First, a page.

How to Manage a Gambling Disorder


Gambling is an activity in which a person wagers something of value on the outcome of an event with the goal of winning a prize. It is a form of risk-taking, often associated with addiction and can result in financial loss and social problems. There are several forms of gambling, including state lotteries, casinos, horse races and sports betting, among others. While some people enjoy gambling as a leisure activity, others develop gambling disorders that cause significant problems in their lives.

Many governments use gambling as a source of revenue, with proceeds used to support public services and charitable initiatives. In addition, a number of states operate lottery games that generate funds for education, health and social programs. Many individuals also participate in social gambling, such as playing card or board games for small amounts of money with friends, participating in a friendly sports betting pool or buying lottery tickets with coworkers. While social gambling may not be harmful in and of itself, it can become problematic when it is a regular habit and is no longer for recreation but to win real cash prizes.

For those with a gambling problem, accepting that there is a problem and seeking help is the first step in managing it. It is also helpful to seek treatment for any underlying mood disorders, such as depression or anxiety, which can trigger and make gambling worse. Identifying the triggers of gambling can be helpful, such as by pinpointing specific locations or times when the urge to gamble becomes strongest. For example, if you find yourself getting the urge to gamble when you are on your way home from work, try taking a different route or finding social supports at that time of day.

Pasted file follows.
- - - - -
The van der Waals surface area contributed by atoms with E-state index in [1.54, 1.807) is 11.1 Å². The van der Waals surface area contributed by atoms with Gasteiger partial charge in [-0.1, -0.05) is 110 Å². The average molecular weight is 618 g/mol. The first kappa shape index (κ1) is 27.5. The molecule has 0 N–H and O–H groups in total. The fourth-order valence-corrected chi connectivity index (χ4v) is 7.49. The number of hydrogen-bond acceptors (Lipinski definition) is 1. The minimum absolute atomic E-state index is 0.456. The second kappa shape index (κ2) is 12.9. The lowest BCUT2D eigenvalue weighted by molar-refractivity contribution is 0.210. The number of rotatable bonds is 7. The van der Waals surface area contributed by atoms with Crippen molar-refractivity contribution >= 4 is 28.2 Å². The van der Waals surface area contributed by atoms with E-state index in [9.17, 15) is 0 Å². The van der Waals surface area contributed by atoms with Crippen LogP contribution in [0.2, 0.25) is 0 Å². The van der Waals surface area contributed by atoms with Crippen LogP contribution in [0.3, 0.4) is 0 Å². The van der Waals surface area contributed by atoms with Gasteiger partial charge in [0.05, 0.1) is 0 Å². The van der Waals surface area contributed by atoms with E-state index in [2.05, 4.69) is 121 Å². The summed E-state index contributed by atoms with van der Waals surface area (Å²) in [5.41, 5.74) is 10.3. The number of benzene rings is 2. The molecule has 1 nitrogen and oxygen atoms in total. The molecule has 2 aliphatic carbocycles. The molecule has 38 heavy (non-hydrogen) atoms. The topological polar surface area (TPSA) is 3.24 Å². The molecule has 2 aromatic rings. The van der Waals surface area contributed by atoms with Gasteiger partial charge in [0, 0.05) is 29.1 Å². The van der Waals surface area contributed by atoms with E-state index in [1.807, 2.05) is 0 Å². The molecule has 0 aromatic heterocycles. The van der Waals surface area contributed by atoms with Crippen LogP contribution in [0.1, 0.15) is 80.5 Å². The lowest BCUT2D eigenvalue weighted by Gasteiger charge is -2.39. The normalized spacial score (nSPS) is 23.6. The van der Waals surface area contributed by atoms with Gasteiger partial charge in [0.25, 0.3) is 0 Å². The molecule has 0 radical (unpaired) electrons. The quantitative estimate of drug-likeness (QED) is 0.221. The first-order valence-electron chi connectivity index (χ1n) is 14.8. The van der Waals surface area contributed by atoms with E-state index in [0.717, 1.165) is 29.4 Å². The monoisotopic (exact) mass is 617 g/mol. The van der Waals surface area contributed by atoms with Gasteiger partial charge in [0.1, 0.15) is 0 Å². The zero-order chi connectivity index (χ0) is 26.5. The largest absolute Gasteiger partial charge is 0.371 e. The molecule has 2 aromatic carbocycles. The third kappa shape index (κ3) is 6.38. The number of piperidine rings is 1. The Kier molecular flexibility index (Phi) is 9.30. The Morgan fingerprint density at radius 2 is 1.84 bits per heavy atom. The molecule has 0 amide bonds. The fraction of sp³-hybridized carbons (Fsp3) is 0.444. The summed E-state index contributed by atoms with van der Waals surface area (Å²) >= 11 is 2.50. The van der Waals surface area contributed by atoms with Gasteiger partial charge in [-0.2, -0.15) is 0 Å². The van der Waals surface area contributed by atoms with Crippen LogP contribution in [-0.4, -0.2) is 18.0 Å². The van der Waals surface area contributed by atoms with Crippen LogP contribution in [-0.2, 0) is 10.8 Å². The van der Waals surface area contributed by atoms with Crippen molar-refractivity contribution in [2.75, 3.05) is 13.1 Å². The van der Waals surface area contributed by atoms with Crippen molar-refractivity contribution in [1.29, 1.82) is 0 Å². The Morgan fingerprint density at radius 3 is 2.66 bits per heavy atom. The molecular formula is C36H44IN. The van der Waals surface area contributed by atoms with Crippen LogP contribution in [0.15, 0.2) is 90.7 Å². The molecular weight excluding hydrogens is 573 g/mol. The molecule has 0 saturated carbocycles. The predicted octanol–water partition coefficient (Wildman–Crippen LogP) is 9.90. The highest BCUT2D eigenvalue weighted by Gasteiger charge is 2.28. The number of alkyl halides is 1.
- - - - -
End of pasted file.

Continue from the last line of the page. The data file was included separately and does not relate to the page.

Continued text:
Another important step is to create a strong support network to help you stay on track with your recovery. This includes reaching out to family and friends who will be supportive and not enable your gambling behavior. It can also be helpful to join a peer support group, such as Gamblers Anonymous, which is based on the twelve-step program of Alcoholics Anonymous. This type of group allows you to connect with other people who have struggled with the same issues and provide support and guidance.

Lastly, it is a good idea to set limits in managing your money. This may mean asking a trusted friend or relative to look after your EFTPOS and credit cards, or setting limits on how much you can spend each week on gambling. It is also important to avoid places and times where you feel the urge to gamble, such as stopping by a casino or TAB on your way to work.